There are a few rules. We left out anything that Spacey directed or produced but did not actually star in. Same with documentaries, such as Al Pacino’s Looking For Richard, which analyzes Shakespeare’s Richard III (and features Spacey performing assorted scenes). We also left out the handful of short films made as part of a promotional competition with Jameson Irish Whiskey because the idea is too close to just being a commercial. Finally, focusing on film also (sadly) means no TV movies or series, like his acclaimed turn in House of Cards.
Đang xem: Best kevin spacey movies
With that in mind, here are Paste’s picks for the greatest Kevin Spacey performances, ranked worst to best.
45. Father of Invention
Director: Trent Cooper Year: 2010
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Inventor and infomercial king Robert Axle’s latest product is a doozy: an “ab clicker” machine that lets you change TV channels while doing crunches. Trouble is, it also slices off fingers, which results in Axle (Spacey) getting sent to prison. When he emerges as a parolee eight years later, he’s on a newfound mission to reconnect with the people in his life, beginning with his wife and daughter, relationships he couldn’t maintain while at the top of his game as a modern day snake oil salesman. Coming in here at the bottom of the list, Spacey isn’t awful in Father of Invention, but by 2010, we’ve seen it all before: Spacey as a charming megalomaniac, Spacey as a slippery salesman crafting a tale, Spacey as a down-and-out loner. He hits a variety of notes, but all of them ring hollow. And just like watching an infomercial, we tune out.
Director: Gary David Goldberg Year: 1989
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You know the story: A businessman, who often neglects family for career, has to suddenly take care of his terminally ill father, which forces the two to reconcile. Along the way, the businessman learns how to become a better father himself. This melodrama (and others like it) dominated the box office through the late ’80s and early ’90s. Spacey has a minor supporting role in this as Mario, the soft-spoken son-in-law. He’s not bad in the role, but he doesn’t really do much.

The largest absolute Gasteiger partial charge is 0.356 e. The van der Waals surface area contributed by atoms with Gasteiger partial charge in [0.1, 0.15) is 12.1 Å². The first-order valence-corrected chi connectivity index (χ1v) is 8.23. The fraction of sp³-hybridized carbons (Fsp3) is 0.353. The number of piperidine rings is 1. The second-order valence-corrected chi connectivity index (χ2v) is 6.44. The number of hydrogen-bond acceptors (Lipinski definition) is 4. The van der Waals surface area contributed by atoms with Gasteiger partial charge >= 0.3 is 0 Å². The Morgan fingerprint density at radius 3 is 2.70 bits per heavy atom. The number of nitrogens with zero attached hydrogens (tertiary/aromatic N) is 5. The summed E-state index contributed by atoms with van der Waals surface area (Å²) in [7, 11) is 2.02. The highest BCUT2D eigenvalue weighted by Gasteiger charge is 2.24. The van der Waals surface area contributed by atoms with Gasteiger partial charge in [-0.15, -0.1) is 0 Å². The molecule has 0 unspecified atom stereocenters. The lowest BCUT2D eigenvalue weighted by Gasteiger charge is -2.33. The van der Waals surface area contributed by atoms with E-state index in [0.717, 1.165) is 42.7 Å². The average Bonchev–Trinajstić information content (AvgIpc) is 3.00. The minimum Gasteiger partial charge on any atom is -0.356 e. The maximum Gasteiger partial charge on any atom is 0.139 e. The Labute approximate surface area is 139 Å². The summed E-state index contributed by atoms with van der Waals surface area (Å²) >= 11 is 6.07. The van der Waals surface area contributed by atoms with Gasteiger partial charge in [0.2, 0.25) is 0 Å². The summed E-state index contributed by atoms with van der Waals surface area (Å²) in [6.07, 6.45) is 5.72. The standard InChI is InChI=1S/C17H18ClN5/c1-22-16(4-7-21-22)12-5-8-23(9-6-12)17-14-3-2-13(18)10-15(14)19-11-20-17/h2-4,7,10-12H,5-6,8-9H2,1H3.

Director: Mike Nichols Year: 1986
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Spacey began his Hollywood career here, accomplishing no less than holding Meryl Streep at gunpoint. As a thug riding the subway (strangely, Sylvester Stallone started his film career in much the same way, as a thug in Woody Allen’s 1971 project, Bananas), Spacey’s character first offers his seat on the subway to Streep’s character, then he follows her off the train to a group therapy session, where he robs everybody at gunpoint. It’s a quick scene that’s almost comical, between his own awkward entrance and shooting a picture off the wall that another therapy attendee remarks as having “always hated” anyway. It takes a moment for Streep’s character to get her wedding ring off her finger, an ironic bit in a film about a woman who eventually leaves her cheating husband.